Skip to main content

Pride and trepidation

Updated: 8/14/21 2:00 pmPublished: 6/30/08

Looking through this special issue of diaTribe about the American Diabetes Association meeting this year, I can’t help but feel two things – pride and trepidation.

The pride stems from how far we have come from the days of urine testing and sharpening needles – the disease is actually being redefined as scientists gain insight into the molecular components of type 2 and type 1 diabetes. Some in the medical and academic community are pushing to treat diabetes much earlier in its progression and even before pre-diabetes! With earlier recognition and intervention, people with the disease are living longer, fuller lives.

The scary part is the numbers that define diabetes – and I’m not only talking about blood glucose numbers. The Centers for Disease Control and Prevention (CDC) reported 2007 diabetes statistics in late June, and the numbers just keep going up. The oft-quoted figure that 21 million Americans have diabetes is out – it’s now almost 24 million. In 2000, the figure for pre-diabetes was 41 million (in 40-74 age range), and now it’s 57 million people (over the age of 20).

On the economic side, half of the money spent to directly treat diabetes ($116 billion) is actually spent treating complications ($58 billion). Including the estimates for indirect costs, such as loss of productivity, the disease costs us $174 billion a year.

In other words, diabetes is not just about following instructions from doctors and nurses – it requires constant patient involvement. As patients, we must be conscious of how various therapies are affecting us and take note of changes. Most important, we must then talk about these changes with our healthcare team. I’m not a scientist and I don’t claim to know anything about cytokines and signaling pathways, but that cannot stop me from asking my doctor or educator to explain (time and again) why I need to follow a particular regimen if I don’t think it’s working. Communication is key, especially with your diabetes educator.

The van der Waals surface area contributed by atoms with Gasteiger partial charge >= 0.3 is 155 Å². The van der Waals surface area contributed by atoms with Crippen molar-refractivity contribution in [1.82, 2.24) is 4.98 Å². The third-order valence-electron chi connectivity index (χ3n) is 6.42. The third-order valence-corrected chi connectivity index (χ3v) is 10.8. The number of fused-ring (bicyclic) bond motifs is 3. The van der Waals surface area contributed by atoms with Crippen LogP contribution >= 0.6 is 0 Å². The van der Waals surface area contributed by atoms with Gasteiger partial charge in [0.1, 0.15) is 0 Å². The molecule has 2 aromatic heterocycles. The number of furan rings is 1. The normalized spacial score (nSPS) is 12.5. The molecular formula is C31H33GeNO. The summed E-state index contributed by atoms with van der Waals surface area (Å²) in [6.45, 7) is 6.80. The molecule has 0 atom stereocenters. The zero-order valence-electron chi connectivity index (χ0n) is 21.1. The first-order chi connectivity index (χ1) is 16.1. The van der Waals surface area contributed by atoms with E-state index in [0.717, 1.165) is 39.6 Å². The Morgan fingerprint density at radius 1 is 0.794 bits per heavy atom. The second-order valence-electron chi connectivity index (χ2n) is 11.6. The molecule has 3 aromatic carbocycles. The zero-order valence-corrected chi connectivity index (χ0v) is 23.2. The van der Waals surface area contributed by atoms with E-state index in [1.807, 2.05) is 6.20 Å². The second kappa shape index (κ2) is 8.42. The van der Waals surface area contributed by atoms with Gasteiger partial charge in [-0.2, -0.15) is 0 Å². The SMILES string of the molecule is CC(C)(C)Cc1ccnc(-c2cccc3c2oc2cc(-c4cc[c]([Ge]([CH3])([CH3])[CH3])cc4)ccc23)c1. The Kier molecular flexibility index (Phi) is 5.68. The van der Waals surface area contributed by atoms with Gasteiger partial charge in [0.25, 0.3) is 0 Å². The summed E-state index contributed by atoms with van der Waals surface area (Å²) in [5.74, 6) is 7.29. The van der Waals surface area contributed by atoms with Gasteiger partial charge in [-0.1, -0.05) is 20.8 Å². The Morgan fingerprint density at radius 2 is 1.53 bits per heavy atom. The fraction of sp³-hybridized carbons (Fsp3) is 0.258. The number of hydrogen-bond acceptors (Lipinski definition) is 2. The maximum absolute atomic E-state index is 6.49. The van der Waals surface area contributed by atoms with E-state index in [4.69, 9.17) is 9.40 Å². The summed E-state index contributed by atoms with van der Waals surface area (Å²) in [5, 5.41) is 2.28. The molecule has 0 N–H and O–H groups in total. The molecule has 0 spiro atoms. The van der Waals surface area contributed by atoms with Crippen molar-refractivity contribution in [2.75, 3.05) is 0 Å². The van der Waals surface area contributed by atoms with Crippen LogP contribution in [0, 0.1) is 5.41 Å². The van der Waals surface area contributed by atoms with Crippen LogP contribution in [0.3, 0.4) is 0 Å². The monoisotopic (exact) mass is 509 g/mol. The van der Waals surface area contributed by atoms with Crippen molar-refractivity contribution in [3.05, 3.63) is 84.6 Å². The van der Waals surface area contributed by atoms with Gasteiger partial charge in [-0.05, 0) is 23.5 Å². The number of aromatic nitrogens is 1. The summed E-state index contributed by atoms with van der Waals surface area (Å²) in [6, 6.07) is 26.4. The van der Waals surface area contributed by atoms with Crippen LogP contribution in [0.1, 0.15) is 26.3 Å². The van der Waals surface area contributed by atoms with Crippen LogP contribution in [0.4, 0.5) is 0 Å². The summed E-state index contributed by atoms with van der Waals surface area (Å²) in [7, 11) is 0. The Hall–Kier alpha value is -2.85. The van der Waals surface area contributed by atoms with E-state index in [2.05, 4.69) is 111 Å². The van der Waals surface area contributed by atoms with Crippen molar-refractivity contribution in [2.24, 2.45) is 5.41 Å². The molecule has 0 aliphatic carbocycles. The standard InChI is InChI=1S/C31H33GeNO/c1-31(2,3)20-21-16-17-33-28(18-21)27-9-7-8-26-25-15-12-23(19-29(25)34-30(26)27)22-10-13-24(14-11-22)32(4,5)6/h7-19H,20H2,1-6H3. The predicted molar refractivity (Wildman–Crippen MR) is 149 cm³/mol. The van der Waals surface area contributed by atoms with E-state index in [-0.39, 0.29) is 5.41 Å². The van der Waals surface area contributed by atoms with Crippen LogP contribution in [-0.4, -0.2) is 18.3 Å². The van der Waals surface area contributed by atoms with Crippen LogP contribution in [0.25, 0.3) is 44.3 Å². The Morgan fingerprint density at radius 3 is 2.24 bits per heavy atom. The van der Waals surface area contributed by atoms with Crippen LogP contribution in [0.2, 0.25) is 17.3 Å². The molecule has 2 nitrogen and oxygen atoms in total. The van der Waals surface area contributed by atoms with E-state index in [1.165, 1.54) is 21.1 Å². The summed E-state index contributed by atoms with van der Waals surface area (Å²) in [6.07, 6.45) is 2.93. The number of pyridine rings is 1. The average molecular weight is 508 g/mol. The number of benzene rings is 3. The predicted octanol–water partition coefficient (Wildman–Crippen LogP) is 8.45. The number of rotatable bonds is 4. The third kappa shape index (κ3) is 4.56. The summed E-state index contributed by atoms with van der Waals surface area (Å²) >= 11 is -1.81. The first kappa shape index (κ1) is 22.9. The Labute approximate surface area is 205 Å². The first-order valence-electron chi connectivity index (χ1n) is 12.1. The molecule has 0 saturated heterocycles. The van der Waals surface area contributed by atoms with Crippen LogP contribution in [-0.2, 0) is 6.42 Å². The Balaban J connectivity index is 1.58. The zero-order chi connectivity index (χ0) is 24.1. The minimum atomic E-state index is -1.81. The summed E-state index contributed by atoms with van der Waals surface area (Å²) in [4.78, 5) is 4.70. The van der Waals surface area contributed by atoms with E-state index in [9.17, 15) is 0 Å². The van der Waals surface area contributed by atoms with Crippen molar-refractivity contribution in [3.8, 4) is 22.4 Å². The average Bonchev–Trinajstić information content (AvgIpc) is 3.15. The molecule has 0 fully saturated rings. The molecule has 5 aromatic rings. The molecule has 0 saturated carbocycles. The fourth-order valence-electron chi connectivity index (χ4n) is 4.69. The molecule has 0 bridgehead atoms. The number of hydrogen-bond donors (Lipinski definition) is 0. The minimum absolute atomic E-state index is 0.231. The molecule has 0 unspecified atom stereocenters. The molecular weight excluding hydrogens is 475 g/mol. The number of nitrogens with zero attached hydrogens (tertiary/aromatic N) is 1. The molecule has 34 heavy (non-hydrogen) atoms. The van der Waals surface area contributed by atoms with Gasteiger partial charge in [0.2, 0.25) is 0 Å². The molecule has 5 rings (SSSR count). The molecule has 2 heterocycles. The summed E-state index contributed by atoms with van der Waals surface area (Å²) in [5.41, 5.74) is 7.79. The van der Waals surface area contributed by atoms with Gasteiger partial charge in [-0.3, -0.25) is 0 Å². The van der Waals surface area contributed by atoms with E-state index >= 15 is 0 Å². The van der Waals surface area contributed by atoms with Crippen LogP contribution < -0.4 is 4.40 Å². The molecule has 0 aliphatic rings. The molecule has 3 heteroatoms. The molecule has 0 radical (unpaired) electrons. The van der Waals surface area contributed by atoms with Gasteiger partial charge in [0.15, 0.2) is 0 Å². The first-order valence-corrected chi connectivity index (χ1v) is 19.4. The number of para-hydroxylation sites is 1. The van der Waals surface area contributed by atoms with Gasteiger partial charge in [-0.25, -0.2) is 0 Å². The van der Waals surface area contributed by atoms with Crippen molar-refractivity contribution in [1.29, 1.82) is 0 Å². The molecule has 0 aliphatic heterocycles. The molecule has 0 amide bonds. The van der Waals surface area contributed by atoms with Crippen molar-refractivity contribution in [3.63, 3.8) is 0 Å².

Sometimes my doctor will point out some striking trend she’s noticed, and I’ll have what she calls an “A-ha!” moment. These moments help my management. Diabetes isn’t about adopting a therapy and sticking to it. Hardly! As patients, we need to understand why we’re doing what we’re doing. We must work to recognize when it’s working and when it’s failing.

I’m off to add a new question to my list for my next visit. I hope you’ll do the same – and remember, if you don’t have a diabetes educator yet, that should be the very next thing on your list! Just check out or call 1-800-877-AADE (2233).

Yours Truly,

Kelly Close

What do you think?